Will we soon be paying bills to Big Brother?

Centralised water, energy and council charges are causing alarm, says Patrick Tooher
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BIG BROTHER edges closer. Britain's first "super utility" - the firm that runs both water and electricity in the North-west - is bidding to take over handling council tax bills as well.

United Utilities, formed last year by the pounds 1.83bn takeover of Norweb, the electricity supplier, by North West Water, was the centre of one huge row last week when it announced 2,500 job losses. It will be involved in another from tomorrow when it launches a subsidiary, Vertex, which, besides handling all United's billing, will bid for lucrative council tax contracts being put out to tender by increasingly cash-strapped local authorities.

Many of the job losses were a direct result of merging the billing, metering and administration systems of North West Water and Norweb into Vertex after the merger.

The proposal that one company should have access to so much information about people's debts has alarmed consumer groups and civil liberties organisations. "Your whole life is going to be run by one computer owned by one private monopoly," warned Anthony Goldstone, chairman of the water industry watchdog Ofwat's north-west customer services committee. "The danger is, you have a dispute about your water bill, you become a credit risk, and everybody else gets to know about it. You are in effect on a blacklist."

Mr Goldstone has personal reasons for his anxiety. President-elect of the Manchester Chamber of Commerce and Industry, he has many bills to pay. But unlike the rest of us, most of the cheques are ultimately made out to just one company.

His family-owned leisurewear business in north Manchester gets its electricity from Norweb and its water from North West Water. Norweb also supplies him with gas - and plans to provide telephony services at a later date. Now all these bills will come from Vertex, with his council tax bill likely to follow.

He said: "People are concerned about Big Brother, that one large organisation can provide all these services. They are really going to run your life. It will get to the stage where there will be just one bill eventually. There has to be adequate protection for customers and businesses."

"Big Brother? We wish it was," said a Vertex spokesman (light-heartedly, of course). "The council tax business is very competitive. Our firm is not just about billing, anyway. We are providing a wide range of services, such as training."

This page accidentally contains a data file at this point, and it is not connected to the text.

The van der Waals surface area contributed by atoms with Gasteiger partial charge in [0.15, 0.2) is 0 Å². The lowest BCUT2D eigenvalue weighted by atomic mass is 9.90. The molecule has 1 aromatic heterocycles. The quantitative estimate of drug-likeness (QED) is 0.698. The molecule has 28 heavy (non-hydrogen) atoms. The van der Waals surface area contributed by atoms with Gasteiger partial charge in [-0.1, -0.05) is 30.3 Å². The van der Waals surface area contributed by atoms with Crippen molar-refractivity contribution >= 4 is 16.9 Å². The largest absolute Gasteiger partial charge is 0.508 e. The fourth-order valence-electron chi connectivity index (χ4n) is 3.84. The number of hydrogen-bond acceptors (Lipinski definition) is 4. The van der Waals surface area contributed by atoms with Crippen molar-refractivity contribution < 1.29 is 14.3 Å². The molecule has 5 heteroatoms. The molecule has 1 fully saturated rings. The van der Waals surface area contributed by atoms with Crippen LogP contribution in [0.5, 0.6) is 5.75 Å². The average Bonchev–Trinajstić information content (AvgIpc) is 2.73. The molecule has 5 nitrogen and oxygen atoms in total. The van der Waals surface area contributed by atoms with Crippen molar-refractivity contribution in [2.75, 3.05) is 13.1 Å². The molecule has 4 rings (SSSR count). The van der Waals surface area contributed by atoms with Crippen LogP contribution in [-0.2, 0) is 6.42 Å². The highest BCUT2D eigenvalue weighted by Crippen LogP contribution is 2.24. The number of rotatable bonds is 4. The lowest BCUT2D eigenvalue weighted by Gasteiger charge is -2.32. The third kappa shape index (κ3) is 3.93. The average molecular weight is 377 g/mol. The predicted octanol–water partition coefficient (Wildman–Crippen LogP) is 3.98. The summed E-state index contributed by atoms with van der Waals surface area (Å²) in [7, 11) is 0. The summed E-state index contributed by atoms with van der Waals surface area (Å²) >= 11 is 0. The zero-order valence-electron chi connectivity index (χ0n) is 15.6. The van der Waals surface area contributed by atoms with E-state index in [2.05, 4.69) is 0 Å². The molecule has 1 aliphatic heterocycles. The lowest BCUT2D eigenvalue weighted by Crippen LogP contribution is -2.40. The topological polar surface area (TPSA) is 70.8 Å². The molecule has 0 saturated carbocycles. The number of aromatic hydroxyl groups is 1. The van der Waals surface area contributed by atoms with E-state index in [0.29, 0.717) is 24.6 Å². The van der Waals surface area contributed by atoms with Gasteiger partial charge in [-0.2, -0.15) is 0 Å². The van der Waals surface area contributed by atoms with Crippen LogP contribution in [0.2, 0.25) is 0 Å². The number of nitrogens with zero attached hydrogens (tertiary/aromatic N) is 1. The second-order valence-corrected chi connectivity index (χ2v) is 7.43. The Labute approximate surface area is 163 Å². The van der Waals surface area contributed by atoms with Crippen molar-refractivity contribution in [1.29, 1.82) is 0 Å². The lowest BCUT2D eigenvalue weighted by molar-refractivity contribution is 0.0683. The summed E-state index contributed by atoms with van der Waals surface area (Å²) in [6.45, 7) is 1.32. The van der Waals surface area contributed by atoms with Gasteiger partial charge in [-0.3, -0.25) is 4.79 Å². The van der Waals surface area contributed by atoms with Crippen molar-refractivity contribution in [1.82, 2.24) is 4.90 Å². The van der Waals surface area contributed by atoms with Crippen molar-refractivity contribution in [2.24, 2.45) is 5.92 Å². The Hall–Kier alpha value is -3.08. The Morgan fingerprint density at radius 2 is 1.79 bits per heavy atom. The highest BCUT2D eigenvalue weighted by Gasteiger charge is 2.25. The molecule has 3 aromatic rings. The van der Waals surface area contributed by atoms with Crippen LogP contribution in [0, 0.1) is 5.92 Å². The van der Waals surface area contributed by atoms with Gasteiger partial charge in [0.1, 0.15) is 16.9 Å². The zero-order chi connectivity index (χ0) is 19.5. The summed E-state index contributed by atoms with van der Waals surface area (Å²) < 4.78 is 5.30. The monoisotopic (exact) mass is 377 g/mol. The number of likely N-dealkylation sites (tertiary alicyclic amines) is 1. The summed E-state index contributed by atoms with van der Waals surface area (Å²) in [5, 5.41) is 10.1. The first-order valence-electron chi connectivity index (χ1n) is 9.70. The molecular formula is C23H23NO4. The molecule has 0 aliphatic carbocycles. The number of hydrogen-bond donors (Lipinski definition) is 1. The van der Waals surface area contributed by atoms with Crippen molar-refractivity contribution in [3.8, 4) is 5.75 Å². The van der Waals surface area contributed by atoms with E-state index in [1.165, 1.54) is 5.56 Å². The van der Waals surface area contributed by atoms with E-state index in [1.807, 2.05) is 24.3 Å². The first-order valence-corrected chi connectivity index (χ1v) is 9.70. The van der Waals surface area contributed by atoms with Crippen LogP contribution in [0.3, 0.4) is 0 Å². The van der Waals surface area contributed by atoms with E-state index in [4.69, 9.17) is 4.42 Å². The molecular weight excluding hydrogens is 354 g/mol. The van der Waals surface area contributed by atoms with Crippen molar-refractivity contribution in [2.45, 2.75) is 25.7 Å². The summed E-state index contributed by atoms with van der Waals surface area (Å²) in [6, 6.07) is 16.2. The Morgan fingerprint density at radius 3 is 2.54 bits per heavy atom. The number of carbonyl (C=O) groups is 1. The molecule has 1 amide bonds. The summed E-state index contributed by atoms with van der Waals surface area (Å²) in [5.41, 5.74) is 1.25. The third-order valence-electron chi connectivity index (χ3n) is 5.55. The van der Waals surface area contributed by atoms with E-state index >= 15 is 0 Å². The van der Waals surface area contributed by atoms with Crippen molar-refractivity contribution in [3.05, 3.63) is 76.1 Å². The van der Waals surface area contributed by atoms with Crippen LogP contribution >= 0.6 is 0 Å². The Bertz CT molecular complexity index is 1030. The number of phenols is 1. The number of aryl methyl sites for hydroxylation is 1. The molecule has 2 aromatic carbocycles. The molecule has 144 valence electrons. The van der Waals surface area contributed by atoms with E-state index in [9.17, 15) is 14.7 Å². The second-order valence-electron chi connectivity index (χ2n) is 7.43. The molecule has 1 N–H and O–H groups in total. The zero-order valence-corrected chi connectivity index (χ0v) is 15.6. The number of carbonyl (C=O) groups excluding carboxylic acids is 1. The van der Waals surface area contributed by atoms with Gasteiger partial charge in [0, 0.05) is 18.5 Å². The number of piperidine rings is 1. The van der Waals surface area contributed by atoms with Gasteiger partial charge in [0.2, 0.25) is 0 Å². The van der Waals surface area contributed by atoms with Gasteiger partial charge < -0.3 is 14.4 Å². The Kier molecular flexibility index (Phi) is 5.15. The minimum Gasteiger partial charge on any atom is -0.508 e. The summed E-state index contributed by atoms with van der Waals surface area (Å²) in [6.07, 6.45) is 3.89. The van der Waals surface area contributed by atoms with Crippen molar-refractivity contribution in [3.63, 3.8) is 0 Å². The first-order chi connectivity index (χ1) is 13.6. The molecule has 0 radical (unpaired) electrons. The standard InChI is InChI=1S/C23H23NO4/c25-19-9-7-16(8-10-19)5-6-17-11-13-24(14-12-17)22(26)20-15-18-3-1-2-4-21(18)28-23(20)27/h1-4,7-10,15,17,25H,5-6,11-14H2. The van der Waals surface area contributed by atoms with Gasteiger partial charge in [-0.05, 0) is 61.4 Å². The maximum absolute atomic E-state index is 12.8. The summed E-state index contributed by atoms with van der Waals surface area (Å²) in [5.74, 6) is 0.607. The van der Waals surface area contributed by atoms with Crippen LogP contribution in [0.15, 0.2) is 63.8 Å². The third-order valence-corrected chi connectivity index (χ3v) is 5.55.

When Norweb and North West Water joined forces, the water company, which has 2.7 million domestic customers, promised not to cut off users of one utility for not paying bills to the other. It also undertook not to share credit information between its water and electricity divisions. The spokesman said a similar arrangement would exist for Vertex, with billing services to Norweb and North West Water carried out on an arm's-length basis.

But that still means an enormous amount of sensitive credit data about millions of customers is increasingly being stored on one firm's computer. Worse, individuals and business may be unable to inspect such information. "You may not have a legal right to see your credit rating," says Mr Goldstone. "United Utilities should allow access."

Consumer groups are worried. "We are very concerned about the lack of transparency in their financial accounts and the need to keep information about customers absolutely separate," said Linda Lennard, senior policy officer at the National Consumer Council.

The shadow Environment secretary, Frank Dobson, was trenchant. "You are potentially getting into a position of legalised industrial espionage if one private company has all that information on your water, electricity, council tax and business rates."

Several other utilities, however, including Southern Water, London Electricity and Severn Trent, have already formed separate businesses to compete for third-party billing contracts from local councils, though none of them yet has the data processing clout of United Utilities.

Under the Government's compulsory competitive tendering policy for white-collar services, all UK local authorities have to put contracts of more than four years up for competition from this October.

Analysts reckon the programme will generate more than pounds 2bn of business over the next five years. Utilities want a slice of this business as it provides them with a potentially lucrative source of earnings beyond the reach of the industry regulator.

Vertex will also look after telesales, customer services, meter reading, financial services, procurement, computer services and training.

Ofwat is conducting an investigation into several water companies to ensure they comply with guidelines on billing. It wants to ensure that costs and prices are properly ring-fenced so that no one division subsidises another. But Ofwat admits there is potential for abuse. "It is difficult to stop it happening," said a spokeswoman.